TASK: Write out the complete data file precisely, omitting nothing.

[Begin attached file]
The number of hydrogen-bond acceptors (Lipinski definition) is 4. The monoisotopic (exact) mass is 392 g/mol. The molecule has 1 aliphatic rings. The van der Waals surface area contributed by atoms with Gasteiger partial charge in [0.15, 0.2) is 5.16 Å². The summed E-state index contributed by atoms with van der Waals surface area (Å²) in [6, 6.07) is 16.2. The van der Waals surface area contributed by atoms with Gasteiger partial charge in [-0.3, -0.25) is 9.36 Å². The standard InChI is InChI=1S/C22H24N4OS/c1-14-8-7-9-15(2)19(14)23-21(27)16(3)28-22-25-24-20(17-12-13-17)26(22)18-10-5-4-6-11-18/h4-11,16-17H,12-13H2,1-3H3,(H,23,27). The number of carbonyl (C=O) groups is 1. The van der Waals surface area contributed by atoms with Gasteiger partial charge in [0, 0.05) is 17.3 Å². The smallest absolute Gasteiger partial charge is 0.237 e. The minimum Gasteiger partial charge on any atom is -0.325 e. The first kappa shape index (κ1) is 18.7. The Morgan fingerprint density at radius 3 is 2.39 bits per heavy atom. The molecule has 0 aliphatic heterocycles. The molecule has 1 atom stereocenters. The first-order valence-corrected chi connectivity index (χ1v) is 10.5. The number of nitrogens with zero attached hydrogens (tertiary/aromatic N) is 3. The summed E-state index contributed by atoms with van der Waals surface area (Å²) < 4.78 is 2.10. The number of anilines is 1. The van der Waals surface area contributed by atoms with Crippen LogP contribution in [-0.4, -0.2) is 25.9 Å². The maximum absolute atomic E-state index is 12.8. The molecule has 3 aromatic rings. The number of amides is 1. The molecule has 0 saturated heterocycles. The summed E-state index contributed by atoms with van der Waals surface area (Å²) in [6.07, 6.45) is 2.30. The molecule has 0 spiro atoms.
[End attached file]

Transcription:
The number of hydrogen-bond acceptors (Lipinski definition) is 4. The monoisotopic (exact) mass is 392 g/mol. The molecule has 1 aliphatic rings. The van der Waals surface area contributed by atoms with Gasteiger partial charge in [0.15, 0.2) is 5.16 Å². The summed E-state index contributed by atoms with van der Waals surface area (Å²) in [6, 6.07) is 16.2. The van der Waals surface area contributed by atoms with Gasteiger partial charge in [-0.3, -0.25) is 9.36 Å². The standard InChI is InChI=1S/C22H24N4OS/c1-14-8-7-9-15(2)19(14)23-21(27)16(3)28-22-25-24-20(17-12-13-17)26(22)18-10-5-4-6-11-18/h4-11,16-17H,12-13H2,1-3H3,(H,23,27). The number of carbonyl (C=O) groups is 1. The van der Waals surface area contributed by atoms with Gasteiger partial charge in [0, 0.05) is 17.3 Å². The smallest absolute Gasteiger partial charge is 0.237 e. The minimum Gasteiger partial charge on any atom is -0.325 e. The first kappa shape index (κ1) is 18.7. The Morgan fingerprint density at radius 3 is 2.39 bits per heavy atom. The molecule has 0 aliphatic heterocycles. The molecule has 1 atom stereocenters. The first-order valence-corrected chi connectivity index (χ1v) is 10.5. The number of nitrogens with zero attached hydrogens (tertiary/aromatic N) is 3. The summed E-state index contributed by atoms with van der Waals surface area (Å²) < 4.78 is 2.10. The number of anilines is 1. The van der Waals surface area contributed by atoms with Crippen LogP contribution in [-0.4, -0.2) is 25.9 Å². The maximum absolute atomic E-state index is 12.8. The molecule has 3 aromatic rings. The number of amides is 1. The molecule has 0 saturated heterocycles. The summed E-state index contributed by atoms with van der Waals surface area (Å²) in [6.07, 6.45) is 2.30. The molecule has 0 spiro atoms.